what happens in cusco stays in cusco

At least it does if you don’t speak Spanish. On the other hand, if you do, here is an official document from the local Tourism Police about what happened to me there. They just e-mailed it to me and, even with the aid of Google Translate, I can't figure it out. I don't think I need to know, but I'll post it here sans comprehension as a cautionary tale for any Spanish-speaking readers who might be considering leaving behind electronic equipment in the back of an illegal taxi in the middle of Peru.*

Incidentally, regarding Machu Picchu: even though an unsustainable number of tourists are allowed to visit there each year, if you get the opportunity, you should add to the problem and go. It’s so large you still get a lot of great views, especially if you do Wayna Picchu. I highly recommend reading Last Days of the Inca before you visit, and it’s a great book anyway if Unbelievably Sad History is your thing.

* Of course I feel stupid for having done this, although I do so many absent-minded things when I travel that I would be lying if claimed to be greatly surprised by any lapses at this point.

Author: jeremy

I am the Ethel and John Lindgren Professor of Sociology and a Faculty Fellow in the Institute for Policy Research at Northwestern University.

6 thoughts on “what happens in cusco stays in cusco”

  1. It looks like they are going to try to detain the driver to question him under oath about whether or not he’s working for an illegal taxi company, I think, and to clarify the facts of the case more generally. But my Spanish is rusty, and my Spanish legalese non-existent.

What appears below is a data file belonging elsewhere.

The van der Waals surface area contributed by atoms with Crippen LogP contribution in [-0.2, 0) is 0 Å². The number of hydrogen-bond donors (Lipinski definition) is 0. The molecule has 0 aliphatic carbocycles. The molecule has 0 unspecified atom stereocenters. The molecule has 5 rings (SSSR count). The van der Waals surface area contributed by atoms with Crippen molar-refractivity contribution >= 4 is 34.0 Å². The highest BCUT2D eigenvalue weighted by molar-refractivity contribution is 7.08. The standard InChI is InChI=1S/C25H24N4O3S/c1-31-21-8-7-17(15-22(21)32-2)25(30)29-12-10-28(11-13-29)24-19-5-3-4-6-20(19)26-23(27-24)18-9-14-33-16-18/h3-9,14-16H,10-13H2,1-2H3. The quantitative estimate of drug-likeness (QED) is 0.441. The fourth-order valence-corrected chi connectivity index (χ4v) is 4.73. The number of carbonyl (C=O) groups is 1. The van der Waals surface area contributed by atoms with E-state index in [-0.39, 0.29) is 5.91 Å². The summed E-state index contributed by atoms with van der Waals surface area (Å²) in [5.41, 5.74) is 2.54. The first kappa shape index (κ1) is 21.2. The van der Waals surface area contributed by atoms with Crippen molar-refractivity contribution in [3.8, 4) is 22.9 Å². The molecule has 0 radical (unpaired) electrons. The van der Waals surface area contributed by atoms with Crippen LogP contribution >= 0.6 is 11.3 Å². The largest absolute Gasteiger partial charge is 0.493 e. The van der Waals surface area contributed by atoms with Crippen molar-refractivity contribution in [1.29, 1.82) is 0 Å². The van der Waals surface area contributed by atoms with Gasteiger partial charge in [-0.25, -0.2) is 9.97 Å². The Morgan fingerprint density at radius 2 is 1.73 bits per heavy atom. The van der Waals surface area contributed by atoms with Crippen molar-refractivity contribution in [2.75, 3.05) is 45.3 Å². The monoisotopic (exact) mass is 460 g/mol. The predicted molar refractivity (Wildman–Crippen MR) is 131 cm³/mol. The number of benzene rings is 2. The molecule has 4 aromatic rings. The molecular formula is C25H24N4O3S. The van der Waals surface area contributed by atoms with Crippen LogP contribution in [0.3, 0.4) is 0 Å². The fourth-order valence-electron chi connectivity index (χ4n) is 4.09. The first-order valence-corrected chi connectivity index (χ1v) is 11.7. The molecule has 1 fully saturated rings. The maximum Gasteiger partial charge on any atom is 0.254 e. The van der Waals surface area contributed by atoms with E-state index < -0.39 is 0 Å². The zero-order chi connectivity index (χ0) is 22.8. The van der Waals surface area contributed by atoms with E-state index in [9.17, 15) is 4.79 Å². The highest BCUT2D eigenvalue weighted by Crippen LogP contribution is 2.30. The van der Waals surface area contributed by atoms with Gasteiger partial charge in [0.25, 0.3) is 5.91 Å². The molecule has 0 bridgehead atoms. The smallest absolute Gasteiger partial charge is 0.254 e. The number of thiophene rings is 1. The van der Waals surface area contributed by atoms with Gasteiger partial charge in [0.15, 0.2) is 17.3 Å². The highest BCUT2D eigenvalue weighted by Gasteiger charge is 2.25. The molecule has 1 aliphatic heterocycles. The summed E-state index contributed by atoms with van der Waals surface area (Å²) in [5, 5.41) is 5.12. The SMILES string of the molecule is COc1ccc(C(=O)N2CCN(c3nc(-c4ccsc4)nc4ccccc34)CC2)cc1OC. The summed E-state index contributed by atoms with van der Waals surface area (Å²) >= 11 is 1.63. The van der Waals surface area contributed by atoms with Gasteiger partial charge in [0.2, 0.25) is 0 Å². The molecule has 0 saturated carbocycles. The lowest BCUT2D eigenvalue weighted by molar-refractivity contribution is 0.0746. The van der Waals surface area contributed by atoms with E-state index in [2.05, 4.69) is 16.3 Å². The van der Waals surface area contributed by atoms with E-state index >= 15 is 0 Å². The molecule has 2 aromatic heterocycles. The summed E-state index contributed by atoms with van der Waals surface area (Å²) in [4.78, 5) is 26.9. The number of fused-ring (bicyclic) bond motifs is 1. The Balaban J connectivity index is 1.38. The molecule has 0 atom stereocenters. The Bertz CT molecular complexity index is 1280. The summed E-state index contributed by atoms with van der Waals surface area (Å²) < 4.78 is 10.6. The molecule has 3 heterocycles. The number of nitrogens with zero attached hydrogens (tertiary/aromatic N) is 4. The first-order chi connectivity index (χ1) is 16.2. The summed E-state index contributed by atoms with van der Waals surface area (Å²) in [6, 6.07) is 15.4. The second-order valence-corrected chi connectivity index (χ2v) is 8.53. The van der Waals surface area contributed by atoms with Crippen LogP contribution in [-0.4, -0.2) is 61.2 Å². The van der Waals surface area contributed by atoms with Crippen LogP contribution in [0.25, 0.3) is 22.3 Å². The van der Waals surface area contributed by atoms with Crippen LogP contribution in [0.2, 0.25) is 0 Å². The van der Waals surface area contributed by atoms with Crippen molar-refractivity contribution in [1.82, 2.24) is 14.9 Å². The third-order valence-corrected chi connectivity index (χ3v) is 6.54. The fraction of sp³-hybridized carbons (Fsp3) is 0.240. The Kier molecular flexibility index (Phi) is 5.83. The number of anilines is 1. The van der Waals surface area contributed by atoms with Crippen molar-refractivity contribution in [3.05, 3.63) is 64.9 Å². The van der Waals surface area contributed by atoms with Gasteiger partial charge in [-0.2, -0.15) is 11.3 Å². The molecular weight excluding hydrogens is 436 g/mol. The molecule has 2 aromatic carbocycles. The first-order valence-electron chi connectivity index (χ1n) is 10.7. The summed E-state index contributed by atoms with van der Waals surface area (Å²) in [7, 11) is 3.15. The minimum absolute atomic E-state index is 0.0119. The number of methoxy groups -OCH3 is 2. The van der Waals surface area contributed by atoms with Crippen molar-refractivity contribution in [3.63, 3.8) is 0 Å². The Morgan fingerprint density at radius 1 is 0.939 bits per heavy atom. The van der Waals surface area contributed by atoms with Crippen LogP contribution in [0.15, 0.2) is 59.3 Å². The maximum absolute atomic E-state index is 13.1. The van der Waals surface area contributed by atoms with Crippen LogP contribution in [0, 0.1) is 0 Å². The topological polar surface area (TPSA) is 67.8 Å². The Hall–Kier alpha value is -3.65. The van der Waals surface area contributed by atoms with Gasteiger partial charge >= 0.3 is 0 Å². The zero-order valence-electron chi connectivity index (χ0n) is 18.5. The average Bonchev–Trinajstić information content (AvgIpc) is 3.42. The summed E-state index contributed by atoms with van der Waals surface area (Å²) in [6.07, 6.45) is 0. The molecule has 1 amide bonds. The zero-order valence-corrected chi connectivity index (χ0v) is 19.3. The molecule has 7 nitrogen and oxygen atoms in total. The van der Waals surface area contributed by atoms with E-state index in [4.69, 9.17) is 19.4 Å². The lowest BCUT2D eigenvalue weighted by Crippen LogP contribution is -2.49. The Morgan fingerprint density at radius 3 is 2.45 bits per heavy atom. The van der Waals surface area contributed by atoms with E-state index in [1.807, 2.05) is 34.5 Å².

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  2. Well, in the fourteen hours between him mysteriously turning his phone off and him showing up with my bag, we had paid someone to take us to the airport and ask around to figure out his real identity, gotten the police involved, and gone with the police to where he lived a couple of times. (You haven’t lived until you’ve been crammed in the middle of the backseat of a small jeep with four Peruvian police officers and rear-ended on the highway by a guy in a car so beat up the driver’s side window is literally some duct tape and saran wrap.) So the presumption of the tourism police was that he had been tipped off and told to return it.

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  3. Yeah, he was wearing the badge of an authorized taxi employee but apparently wasn’t. He certainly charged us more than an official taxi would have cost, which of course we only learned later. Another wrinkle revealed over the course of the day was that he was already on the radar the police for something else, although we weren’t told what.

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  4. This document brings me back to my Law School days…

    First part of the document describes the theft and that they figured out that the owner of the cell phone was Lior Avi de Varela Bismark. It says that they got an email from you describing that the driver (Ricardo) had returned the missing bag to your hostel and that he “even asked you to sign a document.” The document claims that he provided information that was “not entirely believable.”

    The second part of the document says what the court is planning to do. They declare Bismark to be the main suspect of your bag’s theft and to be the driver of the Toyota car. They also want him to show up in court. If he doesn’t show up within the next 30 days, they will issue a warrant for his arrest. Lastly, they want to find out if the Toyota car belongs to a transportation company and whether it is fully licensed.

    Hope this helps.

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